TCB Publications - Abstract

Boon Chong Goh, Huixing Wu, Michael J. Rynkiewicz, Klaus Schulten, Barbara A. Seaton, and Francis X. McCormack. Elucidation of lipid binding sites on lung surfactant protein A using X-ray crystallography, mutagenesis and molecular dynamics simulations. Biochemistry, 55:3692-3701, 2016.

GOH2016 Surfactant protein A (SP-A) is a collagenous C-type lectin (collectin) that is critical for pulmonary defense against inhaled microorganisms. Bifunctional avidity of SP-A for pathogen associated molecular patterns (PAMPs) such as lipid A and for dipalmitoylphosphatidylcholine (DPPC), the major component of surfactant membranes lining the air liquid interface of the lung, ensures that the protein is poised for first line interactions with inhaled pathogens. To better understand the motifs that are required for interactions with microbes and surfactant structures, we explored the role of the tyrosine- rich binding surface on the carbohydrate recognition domain of SP-A in the interaction with DPPC and lipid A using crystallography, site-directed mutagenesis, and molecular dynamics simulations. Critical binding features for DPPC binding include a three-walled tyrosine cage that binds the choline head group through cation-$\pi$ interactions and a positively charged cluster that binds the phosphoryl group. This basic cluster is also critical for binding of lipid A, a bacterial PAMP and target for SP-A. Molecular dynamics simulations further predict that SP-A binds lipid A more tightly than DPPC. These results suggest that the differential binding properties of SP-A favor transfer of the protein from surfactant DPPC to pathogen membranes containing appropriate lipid PAMPs to effect key host defense functions.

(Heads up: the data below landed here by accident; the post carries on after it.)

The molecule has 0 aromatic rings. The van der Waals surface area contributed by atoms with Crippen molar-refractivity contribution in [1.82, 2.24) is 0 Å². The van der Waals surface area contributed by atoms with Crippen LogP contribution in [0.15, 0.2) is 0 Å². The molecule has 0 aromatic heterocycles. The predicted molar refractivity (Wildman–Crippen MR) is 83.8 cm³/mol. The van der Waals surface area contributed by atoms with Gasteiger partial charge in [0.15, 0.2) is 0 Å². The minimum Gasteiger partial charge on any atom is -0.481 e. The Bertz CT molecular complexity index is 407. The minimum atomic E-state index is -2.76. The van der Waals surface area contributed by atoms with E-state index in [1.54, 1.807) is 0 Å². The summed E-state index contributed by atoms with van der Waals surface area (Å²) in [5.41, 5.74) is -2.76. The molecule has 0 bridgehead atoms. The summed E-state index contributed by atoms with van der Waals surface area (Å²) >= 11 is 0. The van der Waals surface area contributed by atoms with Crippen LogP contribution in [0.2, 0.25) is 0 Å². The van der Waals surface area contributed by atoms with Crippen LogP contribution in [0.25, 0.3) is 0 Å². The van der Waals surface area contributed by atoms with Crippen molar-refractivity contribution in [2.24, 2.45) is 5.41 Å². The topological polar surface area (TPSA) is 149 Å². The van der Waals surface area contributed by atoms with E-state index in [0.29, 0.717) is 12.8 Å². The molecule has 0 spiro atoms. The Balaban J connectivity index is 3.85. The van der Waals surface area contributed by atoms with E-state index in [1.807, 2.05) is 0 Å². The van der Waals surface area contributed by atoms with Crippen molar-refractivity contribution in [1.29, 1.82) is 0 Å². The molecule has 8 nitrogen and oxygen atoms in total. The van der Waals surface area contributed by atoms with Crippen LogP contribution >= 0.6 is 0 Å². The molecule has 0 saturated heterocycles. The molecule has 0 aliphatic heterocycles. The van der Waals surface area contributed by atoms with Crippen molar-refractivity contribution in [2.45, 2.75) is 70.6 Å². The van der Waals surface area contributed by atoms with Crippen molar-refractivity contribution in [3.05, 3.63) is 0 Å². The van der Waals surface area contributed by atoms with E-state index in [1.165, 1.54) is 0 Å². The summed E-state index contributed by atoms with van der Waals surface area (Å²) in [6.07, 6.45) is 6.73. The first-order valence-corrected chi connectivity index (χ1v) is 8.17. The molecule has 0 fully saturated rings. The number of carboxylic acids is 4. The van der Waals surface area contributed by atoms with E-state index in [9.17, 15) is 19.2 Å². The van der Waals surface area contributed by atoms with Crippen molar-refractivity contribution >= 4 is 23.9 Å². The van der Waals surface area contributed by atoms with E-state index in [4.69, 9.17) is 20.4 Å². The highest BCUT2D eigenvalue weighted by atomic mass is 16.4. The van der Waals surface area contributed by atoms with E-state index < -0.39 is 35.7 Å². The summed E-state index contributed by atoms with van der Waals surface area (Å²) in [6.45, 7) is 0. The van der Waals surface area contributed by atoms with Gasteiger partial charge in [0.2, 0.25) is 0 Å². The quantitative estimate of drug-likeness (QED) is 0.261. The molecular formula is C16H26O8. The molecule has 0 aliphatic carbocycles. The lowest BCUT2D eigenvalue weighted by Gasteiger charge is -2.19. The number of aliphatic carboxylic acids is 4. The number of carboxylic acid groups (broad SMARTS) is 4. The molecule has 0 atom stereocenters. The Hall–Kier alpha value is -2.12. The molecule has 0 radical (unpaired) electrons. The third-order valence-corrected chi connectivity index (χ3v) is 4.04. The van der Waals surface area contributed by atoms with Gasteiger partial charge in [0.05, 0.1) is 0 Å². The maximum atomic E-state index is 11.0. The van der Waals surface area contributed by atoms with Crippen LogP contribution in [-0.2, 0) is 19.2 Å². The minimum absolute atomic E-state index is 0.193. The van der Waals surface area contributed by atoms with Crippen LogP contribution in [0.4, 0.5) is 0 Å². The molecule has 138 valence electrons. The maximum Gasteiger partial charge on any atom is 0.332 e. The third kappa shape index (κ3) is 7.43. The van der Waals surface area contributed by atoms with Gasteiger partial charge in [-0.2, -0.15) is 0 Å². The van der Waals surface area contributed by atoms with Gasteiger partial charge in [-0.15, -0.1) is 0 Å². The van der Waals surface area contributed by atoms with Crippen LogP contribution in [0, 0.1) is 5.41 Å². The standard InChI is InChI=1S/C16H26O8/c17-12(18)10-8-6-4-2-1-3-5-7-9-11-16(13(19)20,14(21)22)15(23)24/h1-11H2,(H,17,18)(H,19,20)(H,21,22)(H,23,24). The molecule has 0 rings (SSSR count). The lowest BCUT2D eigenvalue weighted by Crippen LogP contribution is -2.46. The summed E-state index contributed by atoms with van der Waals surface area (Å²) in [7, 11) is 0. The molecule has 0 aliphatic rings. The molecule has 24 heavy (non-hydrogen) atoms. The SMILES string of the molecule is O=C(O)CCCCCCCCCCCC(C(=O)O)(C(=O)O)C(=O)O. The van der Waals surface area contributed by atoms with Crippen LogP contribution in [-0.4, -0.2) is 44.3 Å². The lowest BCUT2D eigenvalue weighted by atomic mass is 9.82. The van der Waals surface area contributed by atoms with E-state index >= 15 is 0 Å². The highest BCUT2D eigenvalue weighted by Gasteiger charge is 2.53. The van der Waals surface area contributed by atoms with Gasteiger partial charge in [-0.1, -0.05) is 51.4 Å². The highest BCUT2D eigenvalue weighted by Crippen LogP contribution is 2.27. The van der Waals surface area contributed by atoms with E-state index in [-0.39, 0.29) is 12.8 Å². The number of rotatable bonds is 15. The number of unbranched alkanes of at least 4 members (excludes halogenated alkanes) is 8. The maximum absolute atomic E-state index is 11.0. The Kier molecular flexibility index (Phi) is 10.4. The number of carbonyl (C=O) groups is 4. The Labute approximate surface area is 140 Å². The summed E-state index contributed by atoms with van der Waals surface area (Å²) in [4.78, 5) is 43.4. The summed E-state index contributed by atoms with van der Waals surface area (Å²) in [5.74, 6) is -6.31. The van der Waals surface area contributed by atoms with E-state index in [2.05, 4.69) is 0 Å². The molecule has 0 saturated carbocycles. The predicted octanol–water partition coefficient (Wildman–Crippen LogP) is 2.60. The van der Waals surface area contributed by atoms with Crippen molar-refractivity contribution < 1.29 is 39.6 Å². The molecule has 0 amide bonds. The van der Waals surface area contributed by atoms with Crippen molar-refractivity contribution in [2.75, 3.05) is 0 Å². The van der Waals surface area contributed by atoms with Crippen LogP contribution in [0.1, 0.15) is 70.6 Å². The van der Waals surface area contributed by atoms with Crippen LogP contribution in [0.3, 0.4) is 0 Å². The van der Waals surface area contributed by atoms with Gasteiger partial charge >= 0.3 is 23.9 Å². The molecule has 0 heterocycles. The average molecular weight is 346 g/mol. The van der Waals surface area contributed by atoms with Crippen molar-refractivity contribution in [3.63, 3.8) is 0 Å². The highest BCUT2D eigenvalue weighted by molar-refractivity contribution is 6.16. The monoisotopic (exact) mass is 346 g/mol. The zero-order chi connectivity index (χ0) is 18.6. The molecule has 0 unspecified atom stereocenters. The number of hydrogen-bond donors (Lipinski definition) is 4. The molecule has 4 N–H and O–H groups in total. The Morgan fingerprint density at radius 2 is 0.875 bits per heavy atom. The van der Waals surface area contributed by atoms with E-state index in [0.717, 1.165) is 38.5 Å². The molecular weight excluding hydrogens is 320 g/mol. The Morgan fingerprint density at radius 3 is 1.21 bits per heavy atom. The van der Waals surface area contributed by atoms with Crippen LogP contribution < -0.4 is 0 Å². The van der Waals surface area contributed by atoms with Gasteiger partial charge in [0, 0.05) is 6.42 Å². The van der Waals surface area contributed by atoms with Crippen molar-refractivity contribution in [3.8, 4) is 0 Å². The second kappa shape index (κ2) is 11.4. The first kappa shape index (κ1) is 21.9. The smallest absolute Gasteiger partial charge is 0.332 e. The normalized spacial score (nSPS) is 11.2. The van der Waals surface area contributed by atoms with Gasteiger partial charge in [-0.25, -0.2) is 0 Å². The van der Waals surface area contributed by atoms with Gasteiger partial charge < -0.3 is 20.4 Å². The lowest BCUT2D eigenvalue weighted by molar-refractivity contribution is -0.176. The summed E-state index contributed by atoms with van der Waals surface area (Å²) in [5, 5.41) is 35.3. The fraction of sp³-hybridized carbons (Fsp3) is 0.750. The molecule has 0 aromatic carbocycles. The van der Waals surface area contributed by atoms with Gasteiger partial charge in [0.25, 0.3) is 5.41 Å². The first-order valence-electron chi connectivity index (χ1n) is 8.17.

Download Full Text

The manuscripts available on our site are provided for your personal use only and may not be retransmitted or redistributed without written permissions from the paper's publisher and author. You may not upload any of this site's material to any public server, on-line service, network, or bulletin board without prior written permission from the publisher and author. You may not make copies for any commercial purpose. Reproduction or storage of materials retrieved from this web site is subject to the U.S. Copyright Act of 1976, Title 17 U.S.C.

Download full text: Request a Copy, Journal